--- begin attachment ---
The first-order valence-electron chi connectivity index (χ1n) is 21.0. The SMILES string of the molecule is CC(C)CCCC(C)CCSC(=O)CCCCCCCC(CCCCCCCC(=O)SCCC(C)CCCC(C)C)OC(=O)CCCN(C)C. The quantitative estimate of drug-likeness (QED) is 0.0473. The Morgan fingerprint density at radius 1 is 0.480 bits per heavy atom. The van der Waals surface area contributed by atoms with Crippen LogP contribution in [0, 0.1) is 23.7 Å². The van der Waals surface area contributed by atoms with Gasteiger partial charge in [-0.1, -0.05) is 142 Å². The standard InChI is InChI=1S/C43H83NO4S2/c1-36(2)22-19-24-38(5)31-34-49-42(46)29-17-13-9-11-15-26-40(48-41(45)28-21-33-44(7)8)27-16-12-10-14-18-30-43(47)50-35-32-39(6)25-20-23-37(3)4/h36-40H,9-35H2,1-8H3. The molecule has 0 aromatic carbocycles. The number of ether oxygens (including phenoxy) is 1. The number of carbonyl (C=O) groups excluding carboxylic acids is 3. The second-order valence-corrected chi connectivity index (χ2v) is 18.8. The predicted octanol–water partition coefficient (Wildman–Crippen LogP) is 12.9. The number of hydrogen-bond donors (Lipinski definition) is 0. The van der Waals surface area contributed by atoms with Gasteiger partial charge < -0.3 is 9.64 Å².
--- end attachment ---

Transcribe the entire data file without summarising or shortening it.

The first-order valence-electron chi connectivity index (χ1n) is 21.0. The SMILES string of the molecule is CC(C)CCCC(C)CCSC(=O)CCCCCCCC(CCCCCCCC(=O)SCCC(C)CCCC(C)C)OC(=O)CCCN(C)C. The quantitative estimate of drug-likeness (QED) is 0.0473. The Morgan fingerprint density at radius 1 is 0.480 bits per heavy atom. The van der Waals surface area contributed by atoms with Crippen LogP contribution in [0, 0.1) is 23.7 Å². The van der Waals surface area contributed by atoms with Gasteiger partial charge in [-0.1, -0.05) is 142 Å². The standard InChI is InChI=1S/C43H83NO4S2/c1-36(2)22-19-24-38(5)31-34-49-42(46)29-17-13-9-11-15-26-40(48-41(45)28-21-33-44(7)8)27-16-12-10-14-18-30-43(47)50-35-32-39(6)25-20-23-37(3)4/h36-40H,9-35H2,1-8H3. The molecule has 0 aromatic carbocycles. The number of ether oxygens (including phenoxy) is 1. The number of carbonyl (C=O) groups excluding carboxylic acids is 3. The second-order valence-corrected chi connectivity index (χ2v) is 18.8. The predicted octanol–water partition coefficient (Wildman–Crippen LogP) is 12.9. The number of hydrogen-bond donors (Lipinski definition) is 0. The van der Waals surface area contributed by atoms with Gasteiger partial charge < -0.3 is 9.64 Å².